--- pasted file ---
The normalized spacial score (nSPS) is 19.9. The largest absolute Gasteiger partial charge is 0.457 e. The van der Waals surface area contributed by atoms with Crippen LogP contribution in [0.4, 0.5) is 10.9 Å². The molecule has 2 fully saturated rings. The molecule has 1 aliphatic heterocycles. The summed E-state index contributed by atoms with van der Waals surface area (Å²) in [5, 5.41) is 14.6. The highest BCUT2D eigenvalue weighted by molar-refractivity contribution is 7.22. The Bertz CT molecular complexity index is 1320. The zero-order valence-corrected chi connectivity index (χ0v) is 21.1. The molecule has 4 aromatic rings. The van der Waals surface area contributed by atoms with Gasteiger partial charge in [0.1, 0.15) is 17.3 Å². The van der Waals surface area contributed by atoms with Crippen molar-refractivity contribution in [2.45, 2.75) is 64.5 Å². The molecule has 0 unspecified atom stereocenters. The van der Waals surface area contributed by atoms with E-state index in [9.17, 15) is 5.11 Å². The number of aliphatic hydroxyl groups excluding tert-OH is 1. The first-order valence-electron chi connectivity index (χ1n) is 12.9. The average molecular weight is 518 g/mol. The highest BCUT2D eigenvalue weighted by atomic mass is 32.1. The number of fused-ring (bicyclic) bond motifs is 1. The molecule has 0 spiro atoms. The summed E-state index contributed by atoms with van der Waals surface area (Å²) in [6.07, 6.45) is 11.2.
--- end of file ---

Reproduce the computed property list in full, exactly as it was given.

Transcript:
The normalized spacial score (nSPS) is 19.9. The largest absolute Gasteiger partial charge is 0.457 e. The van der Waals surface area contributed by atoms with Crippen LogP contribution in [0.4, 0.5) is 10.9 Å². The molecule has 2 fully saturated rings. The molecule has 1 aliphatic heterocycles. The summed E-state index contributed by atoms with van der Waals surface area (Å²) in [5, 5.41) is 14.6. The highest BCUT2D eigenvalue weighted by molar-refractivity contribution is 7.22. The Bertz CT molecular complexity index is 1320. The zero-order valence-corrected chi connectivity index (χ0v) is 21.1. The molecule has 4 aromatic rings. The van der Waals surface area contributed by atoms with Gasteiger partial charge in [0.1, 0.15) is 17.3 Å². The van der Waals surface area contributed by atoms with Crippen molar-refractivity contribution in [2.45, 2.75) is 64.5 Å². The molecule has 0 unspecified atom stereocenters. The van der Waals surface area contributed by atoms with E-state index in [9.17, 15) is 5.11 Å². The number of aliphatic hydroxyl groups excluding tert-OH is 1. The first-order valence-electron chi connectivity index (χ1n) is 12.9. The average molecular weight is 518 g/mol. The highest BCUT2D eigenvalue weighted by atomic mass is 32.1. The number of fused-ring (bicyclic) bond motifs is 1. The molecule has 0 spiro atoms. The summed E-state index contributed by atoms with van der Waals surface area (Å²) in [6.07, 6.45) is 11.2.